Letters

Letters 05-02-2016

Facts About Trails I would like to correct some misinformation provided in Kristi Kates’ article about the Shore-to-Shore Trail in your April 18 issue. The Shore-to-Shore Trail is not the longest continuous trail in the Lower Peninsula. That honor belongs to the North Country Trail (NCT), which stretches for over 400 miles in the Lower Peninsula. In fact, 100 miles of the NCT is within a 30-minute drive of Traverse City, and is maintained by the Grand Traverse Hiking Club...

North Korea Is Bluffing I eagerly read Jack Segal’s columns and attend his lectures whenever possible. However, I think his April 24th column falls into an all too common trap. He casually refers to a nuclear-armed North Korea when there is no proof whatever that North Korea has any such weapons. Sure, they have set off some underground explosions but so what? Tonga could do that. Every nuclear-armed country on Earth has carried out at least one aboveground test, just to prove they could do it if for no other reason. All we have is North Korea’s word for their supposed capabilities, which is no proof at all...

Double Dipping? In Greg Shy’s recent letter, he indicated that his Social Security benefit was being unfairly reduced simply due to the fact that he worked for the government. Somehow I think something is missing here. As I read it this law is only for those who worked for the government and are getting a pension from us generous taxpayers. Now Greg wants his pension and he also wants a full measure of Social Security benefits even though he did not pay into Social Security...

Critical Thinking Needed Our media gives ample coverage to some presidential candidates calling each other a liar and a sleaze bag. While entertaining to some, this certainly should lower one’s respect for either candidate. This race to the bottom comes as no surprise given their lack of respect for the rigors of critical thinking. The world’s esteemed scientists take great steps to preserve the integrity of their findings. Not only are their findings peer reviewed by fellow experts in their specialty, whenever possible the findings are cross-checked by independent studies...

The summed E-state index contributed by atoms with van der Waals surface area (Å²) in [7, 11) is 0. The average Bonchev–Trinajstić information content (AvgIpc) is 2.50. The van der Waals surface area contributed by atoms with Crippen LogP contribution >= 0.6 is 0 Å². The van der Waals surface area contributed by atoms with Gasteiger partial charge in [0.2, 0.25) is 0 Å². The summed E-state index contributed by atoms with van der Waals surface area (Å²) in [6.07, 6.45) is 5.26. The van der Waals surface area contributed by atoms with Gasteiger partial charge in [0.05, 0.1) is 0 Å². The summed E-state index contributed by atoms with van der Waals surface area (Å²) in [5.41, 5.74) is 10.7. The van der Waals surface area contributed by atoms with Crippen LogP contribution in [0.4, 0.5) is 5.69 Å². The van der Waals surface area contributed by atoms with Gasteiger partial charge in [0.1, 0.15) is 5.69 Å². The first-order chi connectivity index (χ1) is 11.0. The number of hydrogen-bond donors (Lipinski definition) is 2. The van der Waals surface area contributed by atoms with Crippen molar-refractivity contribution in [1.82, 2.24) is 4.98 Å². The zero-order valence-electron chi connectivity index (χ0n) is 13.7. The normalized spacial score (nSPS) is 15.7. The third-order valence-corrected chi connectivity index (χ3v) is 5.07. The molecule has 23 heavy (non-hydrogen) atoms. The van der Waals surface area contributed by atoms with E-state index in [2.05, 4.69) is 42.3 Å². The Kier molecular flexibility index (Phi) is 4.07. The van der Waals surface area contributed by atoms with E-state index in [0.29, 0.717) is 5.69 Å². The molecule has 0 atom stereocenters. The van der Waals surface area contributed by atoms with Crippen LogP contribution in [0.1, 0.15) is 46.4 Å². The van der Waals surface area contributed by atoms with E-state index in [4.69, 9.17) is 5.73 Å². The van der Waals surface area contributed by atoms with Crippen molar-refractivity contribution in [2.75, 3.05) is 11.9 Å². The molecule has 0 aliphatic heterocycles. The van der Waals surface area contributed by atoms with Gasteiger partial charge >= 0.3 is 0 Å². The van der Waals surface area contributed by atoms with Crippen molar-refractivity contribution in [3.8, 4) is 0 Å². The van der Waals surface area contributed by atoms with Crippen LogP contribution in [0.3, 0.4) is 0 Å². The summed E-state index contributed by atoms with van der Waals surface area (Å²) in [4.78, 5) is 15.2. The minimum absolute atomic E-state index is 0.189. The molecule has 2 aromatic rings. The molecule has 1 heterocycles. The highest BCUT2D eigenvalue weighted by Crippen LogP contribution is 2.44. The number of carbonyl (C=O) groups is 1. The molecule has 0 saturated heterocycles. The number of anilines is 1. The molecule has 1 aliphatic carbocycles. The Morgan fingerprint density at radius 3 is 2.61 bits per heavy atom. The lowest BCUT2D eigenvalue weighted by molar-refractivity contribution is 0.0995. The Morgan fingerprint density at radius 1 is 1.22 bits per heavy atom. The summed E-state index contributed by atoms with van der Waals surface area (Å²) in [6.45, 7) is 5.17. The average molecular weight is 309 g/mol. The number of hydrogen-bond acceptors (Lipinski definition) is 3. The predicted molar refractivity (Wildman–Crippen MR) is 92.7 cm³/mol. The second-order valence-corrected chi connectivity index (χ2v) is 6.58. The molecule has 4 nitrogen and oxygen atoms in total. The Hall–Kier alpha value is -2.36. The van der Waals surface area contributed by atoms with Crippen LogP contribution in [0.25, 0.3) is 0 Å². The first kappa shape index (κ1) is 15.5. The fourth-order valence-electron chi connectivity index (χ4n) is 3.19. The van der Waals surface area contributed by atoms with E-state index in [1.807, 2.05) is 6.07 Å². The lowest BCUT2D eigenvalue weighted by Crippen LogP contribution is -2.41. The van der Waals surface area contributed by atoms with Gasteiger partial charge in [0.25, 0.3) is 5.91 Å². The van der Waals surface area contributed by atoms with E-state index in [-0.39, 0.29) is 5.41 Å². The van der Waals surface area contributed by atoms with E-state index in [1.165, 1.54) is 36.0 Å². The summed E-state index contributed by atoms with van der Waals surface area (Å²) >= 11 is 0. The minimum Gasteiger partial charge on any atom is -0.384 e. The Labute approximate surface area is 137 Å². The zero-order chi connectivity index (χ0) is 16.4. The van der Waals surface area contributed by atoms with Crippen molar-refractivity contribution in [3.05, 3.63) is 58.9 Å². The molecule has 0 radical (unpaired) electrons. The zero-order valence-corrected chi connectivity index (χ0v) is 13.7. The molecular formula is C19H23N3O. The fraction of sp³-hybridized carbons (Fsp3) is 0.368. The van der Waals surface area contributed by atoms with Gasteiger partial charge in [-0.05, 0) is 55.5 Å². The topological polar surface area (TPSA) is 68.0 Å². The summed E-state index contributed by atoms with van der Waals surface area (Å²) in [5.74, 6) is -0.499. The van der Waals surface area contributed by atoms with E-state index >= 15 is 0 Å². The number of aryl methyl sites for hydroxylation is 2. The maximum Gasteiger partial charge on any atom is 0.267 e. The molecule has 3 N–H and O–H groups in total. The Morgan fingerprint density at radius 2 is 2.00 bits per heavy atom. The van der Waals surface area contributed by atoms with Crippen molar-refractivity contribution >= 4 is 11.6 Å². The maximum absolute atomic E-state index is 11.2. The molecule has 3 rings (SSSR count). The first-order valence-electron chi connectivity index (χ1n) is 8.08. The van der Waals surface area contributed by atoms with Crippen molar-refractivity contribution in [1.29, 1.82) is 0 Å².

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4Play: Amon Tobin, Del and the Funky Homosapien, DJ Quik, Whodini

Kristi Kates - May 16th, 2011
Amon Tobin - Isam - Ninja Tune
IDM, or “Intelligent Dance Music,” is what producer/DJ Tobin calls the musical arm of his craft, in which he blends South American rhythms with hip-hop, breakbeat, and a dense layer of samples and cuts. More experimental than previous works, these tracks take some listening before the appeal becomes evident, as they’re crafted with a more haphazard overall feel yet with more attention to each element’s detail and placement. The melodic “Lost and Found” and the intriguing “Journeyman” are two of the standouts on this particular set, both rumbled through with heavy bass and Tobin’s distinctive mixes.
 


Del the Funky Homosapien - Golden Era - The Council
Thank goodness Del moved on from writing tracks with Ice Cube to his own scene, and that of his collaborative and side projects Gorillaz and Deltron 3030. His own album relates more to the latter projects than the earlier, which is a good thing. He reportedly utilized the past couple of years to put this set together, and the effort shows; it somehow manages to both embody classic, old-school hip-hop, and a futuristic musical mindset that makes the tracks fresh, especially on tracks like “Calculate” and “Makes No Sense,” while the wordplay, with a few exceptions, rhymes with more technical proficiency than most in this genre.
 


DJ Quik - Book of David - MS Records
Speaking of old school, Quik is back with his West Coast flair, although with a few roadbumps in tow; the beats here lope along as expected for the most part, but when he tries to throw a few breaks in, they don’t always work as smoothly as they should. That said, West Coast rap fans will find a lot to spin on this album, from opener “Fire and Brimstone” with its unique counterpoint to his later collaboration with the abovementioned Ice Cube himself (“Boogie Till You Conk Out.”) Elsewhere, “Babylon” is a polite (as if) insult-fest, and “Hydromatic” drops in sample work and horns to make for an unexpected arrangement.
 


Whodini - Escape - Traffic
New York trio Whodini hit their rap stride in the mid-’80s, with this album often cited as being one of the early rap classics. Remastered from the original analog tapes, this set, which has long been out of print, includes the original album in its entirety, and captures an era in which rappers had yet to put their focus on sex, drugs, and rap n’ roll - these funky tracks are more upbeat and accessible than one might expect, as evidenced by one of the biggest tunes on the tracklisting (recently sampled by Nas), “If I Ruled the World.” “Five Minutes of Funk” and “Featuring Grandmaster Gee” are other highlights of this retro must-have fave.
 
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